• An infinite amount of theory that may have little connection to practice seems to lead to a time management solution of DELTA candidates avoiding more theoretical books (e.g. ones from Applied Linguistics series), because all books count equally as references and the more practical ones are likely to be easier to read and to contain practical ideas. Ditto for searching through English Teaching Professional etc whilst shunning ELTJ and its ilk. The link to theory in the more practical magazines and books is often using it as an inspiration to come up with ideas rather than as a justification for them and it is not clear whether stating this would count as showing an “awareness of the links between practice and underlying theory”

• Not having the time and rewards for following interests into more theoretical territory could make the DELTA less motivating

• A natural reaction to theory could be to agree with it theoretically while rejecting the teaching ideas that come out of it. It isn’t clear if this is acceptable to state this in the Module 2 essays.

In my case, the DELTA gave me no interest in further reading and it wasn’t until I started reviewing books that I started again. I also found that the process I developed for reflecting and effecting change was very different from the DELTA, being based more on subconscious rumination and with a much slower time frame. In fact, many insights were ones I couldn’t put into words until years later, and in some cases I feel that making them explicit too early would have been a mistake.

All the above should not exaggerate the negative effects of the DELTA, as I have no doubt that it leads to better teaching and more job satisfaction for the vast majority and the information taken on during the course can lead to practical effects long after it finishes, with positive consequences for the teachers, students, and other stakeholders. The question is whether those effects could be increased by making the CPD process one that candidates continue using (or adapting) for years to come, while giving a positive impression of CPD and of theory and its links to practice. A secondary aim would be to make candidates happier and more productive while they are actually taking the course.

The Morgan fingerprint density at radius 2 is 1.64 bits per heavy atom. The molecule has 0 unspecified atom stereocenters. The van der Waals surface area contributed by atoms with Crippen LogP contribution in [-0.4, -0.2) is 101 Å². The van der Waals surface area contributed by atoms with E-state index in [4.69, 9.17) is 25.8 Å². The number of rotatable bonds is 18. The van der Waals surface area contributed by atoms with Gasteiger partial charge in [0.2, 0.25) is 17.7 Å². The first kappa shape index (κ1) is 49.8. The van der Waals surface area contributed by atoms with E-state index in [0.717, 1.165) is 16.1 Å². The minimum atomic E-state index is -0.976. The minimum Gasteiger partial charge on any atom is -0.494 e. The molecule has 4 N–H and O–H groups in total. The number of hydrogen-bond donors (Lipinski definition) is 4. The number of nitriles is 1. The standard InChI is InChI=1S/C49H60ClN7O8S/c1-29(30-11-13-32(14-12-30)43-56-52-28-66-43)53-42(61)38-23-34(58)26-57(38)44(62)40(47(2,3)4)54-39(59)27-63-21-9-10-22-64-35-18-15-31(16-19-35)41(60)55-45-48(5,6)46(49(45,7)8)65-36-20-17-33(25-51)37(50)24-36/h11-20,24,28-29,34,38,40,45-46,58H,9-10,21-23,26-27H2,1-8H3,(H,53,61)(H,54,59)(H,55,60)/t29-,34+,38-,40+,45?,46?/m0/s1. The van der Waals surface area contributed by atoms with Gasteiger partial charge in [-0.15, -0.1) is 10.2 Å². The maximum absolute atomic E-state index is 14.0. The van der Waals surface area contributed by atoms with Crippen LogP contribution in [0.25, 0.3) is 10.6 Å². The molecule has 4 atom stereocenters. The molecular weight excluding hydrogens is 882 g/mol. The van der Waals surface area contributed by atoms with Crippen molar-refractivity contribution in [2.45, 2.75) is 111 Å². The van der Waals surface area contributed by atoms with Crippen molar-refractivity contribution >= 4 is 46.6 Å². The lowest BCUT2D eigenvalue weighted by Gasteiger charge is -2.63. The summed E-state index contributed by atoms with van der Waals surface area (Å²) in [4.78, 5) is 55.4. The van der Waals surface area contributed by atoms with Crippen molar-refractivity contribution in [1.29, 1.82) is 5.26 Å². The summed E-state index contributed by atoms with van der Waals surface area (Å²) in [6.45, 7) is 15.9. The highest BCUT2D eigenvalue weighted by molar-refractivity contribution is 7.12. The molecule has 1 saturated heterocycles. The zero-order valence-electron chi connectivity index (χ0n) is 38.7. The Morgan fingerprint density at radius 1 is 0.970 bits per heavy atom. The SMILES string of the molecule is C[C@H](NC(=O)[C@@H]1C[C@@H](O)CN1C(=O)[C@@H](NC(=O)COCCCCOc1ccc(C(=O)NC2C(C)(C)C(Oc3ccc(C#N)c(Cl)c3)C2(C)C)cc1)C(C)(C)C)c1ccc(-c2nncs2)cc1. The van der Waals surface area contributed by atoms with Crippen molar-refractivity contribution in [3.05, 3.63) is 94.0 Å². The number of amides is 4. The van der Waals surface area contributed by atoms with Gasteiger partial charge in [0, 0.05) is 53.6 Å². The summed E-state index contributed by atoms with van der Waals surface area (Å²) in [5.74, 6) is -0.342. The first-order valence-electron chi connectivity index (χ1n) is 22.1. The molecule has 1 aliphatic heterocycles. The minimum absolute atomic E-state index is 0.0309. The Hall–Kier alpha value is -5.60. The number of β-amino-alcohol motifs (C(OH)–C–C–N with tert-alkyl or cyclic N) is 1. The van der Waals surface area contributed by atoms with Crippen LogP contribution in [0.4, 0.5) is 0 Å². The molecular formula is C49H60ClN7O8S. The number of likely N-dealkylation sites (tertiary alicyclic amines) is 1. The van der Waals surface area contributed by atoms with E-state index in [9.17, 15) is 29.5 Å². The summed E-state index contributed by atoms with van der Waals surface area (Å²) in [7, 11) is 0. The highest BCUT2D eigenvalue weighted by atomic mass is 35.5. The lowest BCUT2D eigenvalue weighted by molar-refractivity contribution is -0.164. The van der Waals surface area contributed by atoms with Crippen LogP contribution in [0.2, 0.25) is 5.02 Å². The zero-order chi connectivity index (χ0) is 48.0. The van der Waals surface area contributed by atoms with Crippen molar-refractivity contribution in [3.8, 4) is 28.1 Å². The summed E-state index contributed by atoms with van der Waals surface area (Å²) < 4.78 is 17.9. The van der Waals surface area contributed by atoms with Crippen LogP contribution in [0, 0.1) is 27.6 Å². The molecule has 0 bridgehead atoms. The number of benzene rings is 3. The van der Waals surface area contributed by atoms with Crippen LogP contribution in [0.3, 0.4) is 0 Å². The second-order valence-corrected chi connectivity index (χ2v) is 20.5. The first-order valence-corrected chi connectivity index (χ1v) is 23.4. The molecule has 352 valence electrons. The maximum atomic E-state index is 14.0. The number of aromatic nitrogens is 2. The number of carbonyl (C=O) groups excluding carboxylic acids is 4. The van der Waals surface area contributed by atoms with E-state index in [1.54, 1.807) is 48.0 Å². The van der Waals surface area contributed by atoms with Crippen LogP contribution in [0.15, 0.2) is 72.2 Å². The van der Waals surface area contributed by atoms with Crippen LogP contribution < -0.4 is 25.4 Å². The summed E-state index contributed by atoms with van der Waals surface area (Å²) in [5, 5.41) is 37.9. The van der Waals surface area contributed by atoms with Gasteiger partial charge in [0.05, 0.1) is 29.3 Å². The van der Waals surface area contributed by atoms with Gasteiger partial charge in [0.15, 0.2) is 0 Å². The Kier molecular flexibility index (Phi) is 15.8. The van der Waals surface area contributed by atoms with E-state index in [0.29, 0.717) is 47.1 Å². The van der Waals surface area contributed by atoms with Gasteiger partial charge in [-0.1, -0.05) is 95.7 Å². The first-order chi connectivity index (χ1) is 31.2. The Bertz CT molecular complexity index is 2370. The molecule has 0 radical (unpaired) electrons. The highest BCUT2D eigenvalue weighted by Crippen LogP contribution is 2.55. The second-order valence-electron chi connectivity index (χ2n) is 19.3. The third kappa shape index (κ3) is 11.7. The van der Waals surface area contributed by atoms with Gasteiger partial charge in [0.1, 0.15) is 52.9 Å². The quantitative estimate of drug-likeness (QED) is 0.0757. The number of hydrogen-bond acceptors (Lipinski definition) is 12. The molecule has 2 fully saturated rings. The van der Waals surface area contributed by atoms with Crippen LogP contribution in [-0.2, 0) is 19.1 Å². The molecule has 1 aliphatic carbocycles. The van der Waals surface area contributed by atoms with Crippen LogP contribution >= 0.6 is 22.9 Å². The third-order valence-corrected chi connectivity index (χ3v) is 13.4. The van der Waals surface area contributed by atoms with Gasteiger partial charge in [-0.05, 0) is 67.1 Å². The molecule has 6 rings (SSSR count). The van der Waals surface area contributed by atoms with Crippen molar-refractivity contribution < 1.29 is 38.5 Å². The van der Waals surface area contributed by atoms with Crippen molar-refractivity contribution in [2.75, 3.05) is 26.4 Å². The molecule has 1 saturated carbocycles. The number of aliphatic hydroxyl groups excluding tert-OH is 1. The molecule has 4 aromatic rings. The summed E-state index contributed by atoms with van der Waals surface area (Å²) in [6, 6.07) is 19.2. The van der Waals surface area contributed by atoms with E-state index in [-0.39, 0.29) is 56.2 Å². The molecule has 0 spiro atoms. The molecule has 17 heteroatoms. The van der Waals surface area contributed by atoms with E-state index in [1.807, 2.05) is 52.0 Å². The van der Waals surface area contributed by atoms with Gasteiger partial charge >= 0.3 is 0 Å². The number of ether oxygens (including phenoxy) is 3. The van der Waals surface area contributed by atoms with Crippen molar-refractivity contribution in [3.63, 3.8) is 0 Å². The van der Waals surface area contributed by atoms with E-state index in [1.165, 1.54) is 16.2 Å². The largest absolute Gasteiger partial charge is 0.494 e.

Recommendations

Cambridge could:

• Explain the links between the theory of teacher training and development and practice of the DELTA course, i.e. practice what they preach. This wouldn’t be a waste of time, as many people will go on to do teacher training or supervision. The only danger is that seeing holes in the DELTA system could be demotivating.

• Make the number of references needed and the fact that non-referenced material cannot be included in the bibliography clearer

• Give more advice on what “evaluate” means

• Set a recommended minimum level of reading, e.g. by hours, words or a key reading list

• Give advice on how theoretical you need to get, e.g. advice on publications with the right level of theory and practice

• Put more emphasis on getting candidates reading well ahead of the course and give advice on how to do so for the purposes of background knowledge, finding articles for more specific knowledge, and keeping and quickly finding suitable references.

• Spend some time examining the different possible links between theory and practice and how (if at all) those links could be critiqued in DELTA Module 2 essays

• Give credit for references being more up to date and more theoretical

• Give advice on the number of words that should be taken up with references and evaluation of them in the essays

• The system seems to suggest evaluating the theory or theories and then evaluating the practical ideas, whereas a more realistic approach might be to collect together practical ideas and theories and then compare them to each other as well, e.g. “In this area of teaching there seem to be many more practical ideas than theories, and the two do not particularly match up” or “If we can say that there is a mismatch between the theory and the practical ideas available, I find myself falling more on the side of…, but unable to come up with anything original that would link the two”

Final word

Writing this article has in many ways illustrated exactly the points I have been examining. I could quite easily make looking at theory and practice in ELT my life’s work. As it is, I could have done with a lot more time to subconsciously ruminate on the matter and read apparently unrelated things that could throw surprising light on it before getting my ideas down on paper. Unfortunately, I find myself limited by time and forced to move onto the next things I have to deal with in my studies and work. Like the effect of the DELTA on an enquiring mind, this article has also raised far more questions than it has answered.

Written by Alex Case for TEFL.net
February 2010 | Filed under Teacher Training
There are links to more than 400 articles and 1000 worksheets plus 1500 blog posts by Alex Case on TEFLtastic blog.